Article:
Passive Communication and Scuba Diving

US Navy 110615-N-OT964-323 Chief Navy Diver Ry...

US Navy 110615-N-OT964-323 Chief Navy Diver Ryan Oakley, right, assigned to Commander, Task Group (CTG) 56.1, and a Pakistan Navy diver give an OK (Photo credit: Wikipedia)

 

What Is Passive Communication?

 

Passive communication is communication that does not require or provoke a response. During open water certification, student divers typically learn active communication, which involves the use of hand signs, light signals, written notes, or signals made with an underwater communication device such as a noisemaker. Passive communication is more subtle, and relies on factors such as diver positioning and movement. Members of a dive team with strong passive communication skills can confirm that all team members are present, breathing, and calm without using hand signals or otherwise disrupting the flow of the dive.

 

Types of Passive Underwater Communication:

 

Positioning

 

By far the most effective type of passive communication is positioning.

 

During an open water dive, buddies should maintain a side-by-side or a slightly staggered position in a team of two, or a staggered position in a team of three. Divers determine which diver will be on the left/right before the dive, and maintain this positioning whenever possible. Buddies stay within each other’s peripheral vision and no more than a few feet from each other. As long as a dive buddy stays in position, he is “okay” and no communication is needed. However, the moment he moves from his teammate’s peripheral vision, active communication is needed.

 

For example, if one buddy stops to check out an interesting fish, the other should immediately notice that his buddy has stopped swimming and turn to establish visual contact with the buddy. The buddy can then point out the fantastic fish. Another example is a diver who stops to solve a problem. He will lag behind and fall out of position. His teammate(s) should notice, stop, and communicate with the lagging diver to solve the problem.

 

Following and Leading Properly

 

A second form of passive communication is accomplished by a diver fulfilling his role as either a leader or a follower. Before a dive, the buddy team should determine which diver will be leading and which diver(s) will be following. The leading diver establishes direction and swim pace, but the following divers also have an important role to play. They must be attentive to the leader and adjust their positioning to his. If one diver wishes to change direction, ascend, or modify the team’s movement in any way, he communicates his wish with the dive leader. The leader then communicates the adjustment with any other divers, and modifies his actions to accommodate the requested change. As long as no changes are required by the following diver he stays in position, passively communicating with the leader that everything is okay and that he approves of the navigation and pace.

 

 Passive Light Communication

 

Passive light communication is of great use on night dives and on dives where visibility is reduced.

 

Passive light communication works similarly to passive positioning communication. Divers take care to direct their light beams so that they are clearly visible to all team members. Divers use their lights to illuminate the area in front of the dive team. A diver should be able to see his teammates’ lights without turning or glancing over his shoulder. Divers should react immediately if a light disappears.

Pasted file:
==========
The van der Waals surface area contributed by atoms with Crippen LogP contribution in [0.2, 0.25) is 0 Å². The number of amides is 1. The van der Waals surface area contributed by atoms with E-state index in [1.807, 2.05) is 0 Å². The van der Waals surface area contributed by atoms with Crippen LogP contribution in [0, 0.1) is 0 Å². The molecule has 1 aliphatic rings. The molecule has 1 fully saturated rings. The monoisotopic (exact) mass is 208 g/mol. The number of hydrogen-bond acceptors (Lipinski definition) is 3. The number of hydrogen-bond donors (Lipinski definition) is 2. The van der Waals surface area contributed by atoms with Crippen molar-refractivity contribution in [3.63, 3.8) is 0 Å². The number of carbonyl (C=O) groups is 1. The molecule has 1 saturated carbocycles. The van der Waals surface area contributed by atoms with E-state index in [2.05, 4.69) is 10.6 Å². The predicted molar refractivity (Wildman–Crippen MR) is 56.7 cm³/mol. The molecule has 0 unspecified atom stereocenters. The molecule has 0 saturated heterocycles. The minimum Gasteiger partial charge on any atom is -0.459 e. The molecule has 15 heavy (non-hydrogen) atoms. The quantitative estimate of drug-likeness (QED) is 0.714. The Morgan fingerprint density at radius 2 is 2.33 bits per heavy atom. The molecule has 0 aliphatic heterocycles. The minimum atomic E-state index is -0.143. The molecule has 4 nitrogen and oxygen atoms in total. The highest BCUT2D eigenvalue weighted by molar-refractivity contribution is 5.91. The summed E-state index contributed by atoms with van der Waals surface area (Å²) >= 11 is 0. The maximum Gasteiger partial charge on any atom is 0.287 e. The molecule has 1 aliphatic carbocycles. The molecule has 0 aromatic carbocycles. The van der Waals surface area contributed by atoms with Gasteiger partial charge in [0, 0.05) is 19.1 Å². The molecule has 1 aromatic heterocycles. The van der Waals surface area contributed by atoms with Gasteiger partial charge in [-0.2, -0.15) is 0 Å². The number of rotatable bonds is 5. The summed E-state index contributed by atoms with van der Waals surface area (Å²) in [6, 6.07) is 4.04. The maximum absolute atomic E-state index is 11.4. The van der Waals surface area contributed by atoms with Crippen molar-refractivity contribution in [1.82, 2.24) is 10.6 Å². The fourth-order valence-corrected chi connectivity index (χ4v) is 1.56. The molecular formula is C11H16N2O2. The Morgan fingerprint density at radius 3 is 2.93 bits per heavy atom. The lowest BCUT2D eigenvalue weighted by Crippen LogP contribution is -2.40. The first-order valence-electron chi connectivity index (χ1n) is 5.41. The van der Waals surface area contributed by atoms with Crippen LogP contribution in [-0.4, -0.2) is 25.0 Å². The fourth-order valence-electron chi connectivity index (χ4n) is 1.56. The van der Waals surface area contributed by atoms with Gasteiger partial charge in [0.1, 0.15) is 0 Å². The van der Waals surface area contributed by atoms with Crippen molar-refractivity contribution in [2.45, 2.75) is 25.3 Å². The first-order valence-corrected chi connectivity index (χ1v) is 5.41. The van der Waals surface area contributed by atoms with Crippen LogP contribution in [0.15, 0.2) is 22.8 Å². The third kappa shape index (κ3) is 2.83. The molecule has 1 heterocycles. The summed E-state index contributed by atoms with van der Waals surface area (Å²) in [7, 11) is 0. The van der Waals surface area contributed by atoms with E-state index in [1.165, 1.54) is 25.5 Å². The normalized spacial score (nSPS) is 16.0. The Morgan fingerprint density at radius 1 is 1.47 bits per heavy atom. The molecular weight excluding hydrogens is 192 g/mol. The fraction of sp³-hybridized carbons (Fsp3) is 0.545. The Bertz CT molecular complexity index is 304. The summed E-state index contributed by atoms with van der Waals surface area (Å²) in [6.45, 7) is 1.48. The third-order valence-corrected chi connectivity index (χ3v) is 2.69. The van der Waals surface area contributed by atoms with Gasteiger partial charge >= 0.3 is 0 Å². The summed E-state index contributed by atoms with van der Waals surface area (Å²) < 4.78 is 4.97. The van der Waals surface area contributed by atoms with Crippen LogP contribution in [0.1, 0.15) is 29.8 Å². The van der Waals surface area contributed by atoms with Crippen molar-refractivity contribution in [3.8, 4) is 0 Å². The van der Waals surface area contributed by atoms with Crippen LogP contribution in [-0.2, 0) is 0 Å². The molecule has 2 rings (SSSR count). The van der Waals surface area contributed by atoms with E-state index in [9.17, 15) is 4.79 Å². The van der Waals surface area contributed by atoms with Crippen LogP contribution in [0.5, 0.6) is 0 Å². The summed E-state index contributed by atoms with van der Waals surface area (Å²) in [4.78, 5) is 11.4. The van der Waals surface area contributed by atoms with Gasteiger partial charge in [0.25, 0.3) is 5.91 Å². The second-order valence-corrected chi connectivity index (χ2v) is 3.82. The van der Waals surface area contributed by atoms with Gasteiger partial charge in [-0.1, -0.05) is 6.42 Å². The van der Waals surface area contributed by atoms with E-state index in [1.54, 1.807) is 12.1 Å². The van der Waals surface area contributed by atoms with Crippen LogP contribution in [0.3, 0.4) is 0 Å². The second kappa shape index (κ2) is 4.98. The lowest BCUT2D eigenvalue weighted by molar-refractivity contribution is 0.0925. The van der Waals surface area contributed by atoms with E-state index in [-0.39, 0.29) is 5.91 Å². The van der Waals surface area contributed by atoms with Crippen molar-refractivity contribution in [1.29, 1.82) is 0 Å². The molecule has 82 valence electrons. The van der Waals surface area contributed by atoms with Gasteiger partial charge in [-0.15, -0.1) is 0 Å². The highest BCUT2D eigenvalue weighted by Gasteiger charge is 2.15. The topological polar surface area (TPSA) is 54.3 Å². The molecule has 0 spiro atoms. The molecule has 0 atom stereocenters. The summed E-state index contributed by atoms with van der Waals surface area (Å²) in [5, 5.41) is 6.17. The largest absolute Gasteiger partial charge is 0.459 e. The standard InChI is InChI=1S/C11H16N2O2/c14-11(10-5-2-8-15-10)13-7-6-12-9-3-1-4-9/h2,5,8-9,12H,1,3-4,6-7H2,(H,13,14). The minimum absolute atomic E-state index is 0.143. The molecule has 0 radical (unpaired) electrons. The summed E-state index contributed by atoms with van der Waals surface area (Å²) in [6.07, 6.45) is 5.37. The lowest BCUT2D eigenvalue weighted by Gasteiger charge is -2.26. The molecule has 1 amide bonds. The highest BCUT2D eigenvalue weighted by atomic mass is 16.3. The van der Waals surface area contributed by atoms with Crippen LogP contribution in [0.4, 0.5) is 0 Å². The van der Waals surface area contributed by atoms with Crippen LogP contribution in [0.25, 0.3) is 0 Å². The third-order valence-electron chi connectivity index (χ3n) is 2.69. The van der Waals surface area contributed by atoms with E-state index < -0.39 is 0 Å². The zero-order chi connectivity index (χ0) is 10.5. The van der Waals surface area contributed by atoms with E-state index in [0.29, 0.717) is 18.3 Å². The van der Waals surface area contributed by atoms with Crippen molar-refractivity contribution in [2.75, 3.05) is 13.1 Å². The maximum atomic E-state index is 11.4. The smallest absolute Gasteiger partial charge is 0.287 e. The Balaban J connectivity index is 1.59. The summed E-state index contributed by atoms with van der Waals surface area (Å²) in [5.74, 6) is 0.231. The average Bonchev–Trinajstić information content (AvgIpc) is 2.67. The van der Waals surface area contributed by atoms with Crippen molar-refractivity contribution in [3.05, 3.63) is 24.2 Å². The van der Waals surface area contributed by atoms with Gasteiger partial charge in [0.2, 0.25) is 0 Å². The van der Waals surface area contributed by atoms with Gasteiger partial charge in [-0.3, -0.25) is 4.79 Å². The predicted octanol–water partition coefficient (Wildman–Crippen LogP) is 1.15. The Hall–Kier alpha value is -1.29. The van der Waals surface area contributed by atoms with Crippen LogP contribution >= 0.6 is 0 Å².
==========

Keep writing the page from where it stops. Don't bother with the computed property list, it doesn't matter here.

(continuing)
Besides light position, light movement is a good form of passive communication. Light movement (as opposed to light signals), is the manner in which a diver shines his light beam around the dive site. A diver’s light beam should move slowly and smoothly as he looks around. By moving his light beam calmly and deliberately, and by returning his light beam to position in front of the dive team every few moments, a diver passively communicates that all is okay. Jerky, uncontrolled movements indicate a problem.

 

Touch Contact

 

Any diver who faces the possibility of extremely reduced visibility  should be familiar with touch contact signals. Of course, there are both active and passive forms of touch contact communication. Active touch contact communication includes pushes, pulls, and hand movements to indicate stop, start, and entanglement. Passive communication is accomplished by the following diver maintaining a firm but calm grip on the leading diver’s leg or arm to communicate that he is in position and that all is well.

 

Ascents and Descents

 

Passive communication on ascents and descents requires a concentrated effort from all the members of a dive team. In open water, buddies should descend and ascend facing each other, maintaining visual contact between team members, and adjusting ascent/descent rates so that team members stay within a few feet of each other for the entire depth change. As long as the divers maintain this positioning, all can be assumed to be okay and the divers may proceed with the ascent or descent. In the event of a problem, face-to-face positioning allows the issue to be easily communicated.

 

The Take-home Message about Passive Communication in Scuba Diving:

 

Efficient passive communication is rarely taught in open water certification courses, but it is worth perfecting. Passive communication makes diving more efficient by eliminating unnecessary signalling and improves dive safety by encouraging stronger buddy awareness.

 

 

Advertisements

Tips for Putting on a Wetsuit More Easily

 

Women in wet suits